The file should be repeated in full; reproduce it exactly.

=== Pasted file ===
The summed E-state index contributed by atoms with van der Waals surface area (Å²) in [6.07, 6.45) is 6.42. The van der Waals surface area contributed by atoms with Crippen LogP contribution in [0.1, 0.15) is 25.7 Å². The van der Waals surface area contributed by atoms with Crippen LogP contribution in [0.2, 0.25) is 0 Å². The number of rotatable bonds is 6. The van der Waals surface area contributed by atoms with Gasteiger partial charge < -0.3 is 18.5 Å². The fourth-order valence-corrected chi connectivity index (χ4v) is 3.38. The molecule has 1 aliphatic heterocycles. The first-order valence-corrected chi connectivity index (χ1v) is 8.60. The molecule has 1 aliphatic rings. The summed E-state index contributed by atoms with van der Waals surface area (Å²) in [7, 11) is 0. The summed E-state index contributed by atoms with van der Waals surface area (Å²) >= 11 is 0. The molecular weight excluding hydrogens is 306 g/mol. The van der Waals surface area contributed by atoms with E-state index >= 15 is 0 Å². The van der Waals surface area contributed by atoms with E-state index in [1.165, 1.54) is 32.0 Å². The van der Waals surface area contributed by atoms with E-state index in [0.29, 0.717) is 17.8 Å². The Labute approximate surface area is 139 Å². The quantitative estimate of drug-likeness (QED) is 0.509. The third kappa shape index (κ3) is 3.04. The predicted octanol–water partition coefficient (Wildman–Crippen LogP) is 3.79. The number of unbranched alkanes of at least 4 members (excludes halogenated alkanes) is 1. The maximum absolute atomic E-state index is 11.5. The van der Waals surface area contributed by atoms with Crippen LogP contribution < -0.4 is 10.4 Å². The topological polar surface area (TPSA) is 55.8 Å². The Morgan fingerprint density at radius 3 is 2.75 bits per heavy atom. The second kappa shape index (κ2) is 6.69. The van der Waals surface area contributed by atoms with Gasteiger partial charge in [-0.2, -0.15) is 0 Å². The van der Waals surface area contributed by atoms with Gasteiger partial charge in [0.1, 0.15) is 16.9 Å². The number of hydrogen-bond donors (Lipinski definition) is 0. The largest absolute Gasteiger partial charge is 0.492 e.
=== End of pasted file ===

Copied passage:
The summed E-state index contributed by atoms with van der Waals surface area (Å²) in [6.07, 6.45) is 6.42. The van der Waals surface area contributed by atoms with Crippen LogP contribution in [0.1, 0.15) is 25.7 Å². The van der Waals surface area contributed by atoms with Crippen LogP contribution in [0.2, 0.25) is 0 Å². The number of rotatable bonds is 6. The van der Waals surface area contributed by atoms with Gasteiger partial charge < -0.3 is 18.5 Å². The fourth-order valence-corrected chi connectivity index (χ4v) is 3.38. The molecule has 1 aliphatic heterocycles. The first-order valence-corrected chi connectivity index (χ1v) is 8.60. The molecule has 1 aliphatic rings. The summed E-state index contributed by atoms with van der Waals surface area (Å²) in [7, 11) is 0. The summed E-state index contributed by atoms with van der Waals surface area (Å²) >= 11 is 0. The molecular weight excluding hydrogens is 306 g/mol. The van der Waals surface area contributed by atoms with E-state index >= 15 is 0 Å². The van der Waals surface area contributed by atoms with E-state index in [1.165, 1.54) is 32.0 Å². The van der Waals surface area contributed by atoms with E-state index in [0.29, 0.717) is 17.8 Å². The Labute approximate surface area is 139 Å². The quantitative estimate of drug-likeness (QED) is 0.509. The third kappa shape index (κ3) is 3.04. The predicted octanol–water partition coefficient (Wildman–Crippen LogP) is 3.79. The number of unbranched alkanes of at least 4 members (excludes halogenated alkanes) is 1. The maximum absolute atomic E-state index is 11.5. The van der Waals surface area contributed by atoms with Crippen LogP contribution < -0.4 is 10.4 Å². The topological polar surface area (TPSA) is 55.8 Å². The Morgan fingerprint density at radius 3 is 2.75 bits per heavy atom. The second kappa shape index (κ2) is 6.69. The van der Waals surface area contributed by atoms with Gasteiger partial charge in [-0.2, -0.15) is 0 Å². The van der Waals surface area contributed by atoms with Gasteiger partial charge in [0.1, 0.15) is 16.9 Å². The number of hydrogen-bond donors (Lipinski definition) is 0. The largest absolute Gasteiger partial charge is 0.492 e.